Every time you open a new tab, you are opening it to go somewhere. Sometimes it’s to do a search. Sometimes it’s to type in a new URL. Sometimes it’s to check an address you just selected. The only thing you are guaranteed to not want is a blank page.
From the feedback from the last two rounds of new tab concepts, we know that the page needs to load instantly (even a small wait breaks user experience); that it shouldn’t be visually distracting; and that it should be a launch point into your daily activities. One level higher, the distilled design themes were:
- No configuration. Never force the user to set up or fidget with a feature before they use it.
- Streamlined. New tabs are opened to start a new task or navigation. If we have a good idea of what that task is (like mapping an address selected on the last tab) or where you want to go, we should help you do that quickly and efficiently.
- Polite. The page must be instant load, shouldn’t be distracting, or ever get in your way. Being too “clever” results in annoyance: we should be avoid recapitulating Clippy.
Over the last week we’ve gotten back to this project and have come up with an experimental revised design that we believe is consistent with these principles.
The design consists of two components. The quick-access bar on the right, and the contextual actions on the upper left.
It may seem strange that the quick-access strip is along the right of the window. It’s there in order to be polite. If you’ve got your mind on opening a new tab and just entering a url, it’s outside your foveal vision.
The quick-access strip is determined by frecency — the same metric that the Awesome Bar uses — with one twist. Instead of raw frecency over all sites visited, we are only considering those sites that start history “strands”. That is, we are using the most frecent sites that you actually begin browsing from. The versatile Places feature of Firefox 3 makes this possible.
Finally, we include the latest updates for each page automatically. For example, both Gmail and Yahoo! Mail provide RSS feeds, so you’ll automatically get to see your latest emails — without hassle or setup — if you visit your email often. You don’t need to know what RSS is to get its benefits.
If you are performing a task, the new tab page should make it effortless. Generally, you’ll select some text and open a new tab to search for that text. The new tab provides a big button so that becomes a one-click action (in the future, it will use your default search provider). If you’ve selected an address, the new tab provides a one-click action to map it. If you’ve selected a URL, one-click action will open it. The action system in the future will be extensible, and could be connected with or take inspiration from Ubiquity.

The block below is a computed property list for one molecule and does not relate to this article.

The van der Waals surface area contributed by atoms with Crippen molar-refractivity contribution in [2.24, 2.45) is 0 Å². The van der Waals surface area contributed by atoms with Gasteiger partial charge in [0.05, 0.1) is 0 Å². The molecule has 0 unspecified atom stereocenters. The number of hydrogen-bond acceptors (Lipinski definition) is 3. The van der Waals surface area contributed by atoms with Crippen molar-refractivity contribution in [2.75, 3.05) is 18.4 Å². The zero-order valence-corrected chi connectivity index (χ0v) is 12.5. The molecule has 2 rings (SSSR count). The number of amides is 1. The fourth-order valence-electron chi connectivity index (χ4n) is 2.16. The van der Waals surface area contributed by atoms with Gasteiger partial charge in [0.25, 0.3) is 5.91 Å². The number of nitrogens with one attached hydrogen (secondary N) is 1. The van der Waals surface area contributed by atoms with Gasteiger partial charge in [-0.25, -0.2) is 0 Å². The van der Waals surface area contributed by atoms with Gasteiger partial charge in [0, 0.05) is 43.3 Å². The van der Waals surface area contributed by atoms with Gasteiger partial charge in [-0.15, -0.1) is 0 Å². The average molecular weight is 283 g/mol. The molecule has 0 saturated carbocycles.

Also, in case you’ve just closed a tab you didn’t mean to, there’s a contextual action on the new tab to recover it.
Try It Out
We’ve put together a prototype of this revised design to see how this feels and to get wider feedback and review.
This is a rough-cut prototype: the page loads too slowly, the visual design isn’t right, and you can’t even tell the browser that you don’t want a particular site to show up on the new-tab screen.
This prototype also only works on the latest version of Firefox as it takes advantage of new platform capabilities. Here are the directions for helping test and review the revised design:
- Step 1. Download and install the latest development build of Firefox 3.1.
- Step 2. Download and install the latest version of the New Tab prototype.
- Step 3. Let us know what you think, including what works, what doesn’t and how we can improve the design by commenting here, joining us in IRC at #labs, or getting involved on the wiki.
Open Questions and Problems
Besides problems we know need to be fixed, there are a number of questions we don’t know how to approach yet:
- We fetch the latest updates, via RSS, for your most visited sites. It’s convenient, but is making network connections okay? There’s precedent with live bookmarks.
- How much reaching out is okay? If you’ve selected an address should we just put a map on the new-tab page? If you’ve selected a single word, should we fetch its definition?
- Is there something besides RSS that’s useful to show related to each page?
- What other layouts should we consider?
Background & Other References
- New Tab Concepts
- Firefox 3.1 New Tab Spec
- about:tab New Tab Page from Mozilla Labs
- Source code for the about:tab prototype on hg.mozilla.org
Dan Mills and Ed Lee worked up this prototype. It is based on discussions on the previous blogs posts and comments, IRC, and around the Mozilla offices. Special thanks for input from Sean Martell, Alex Faaborg, and Mike Beltzner. We’re keen to hear your thoughts and opinions!
— Aza Raskin, on behalf of the New Tab design & prototype team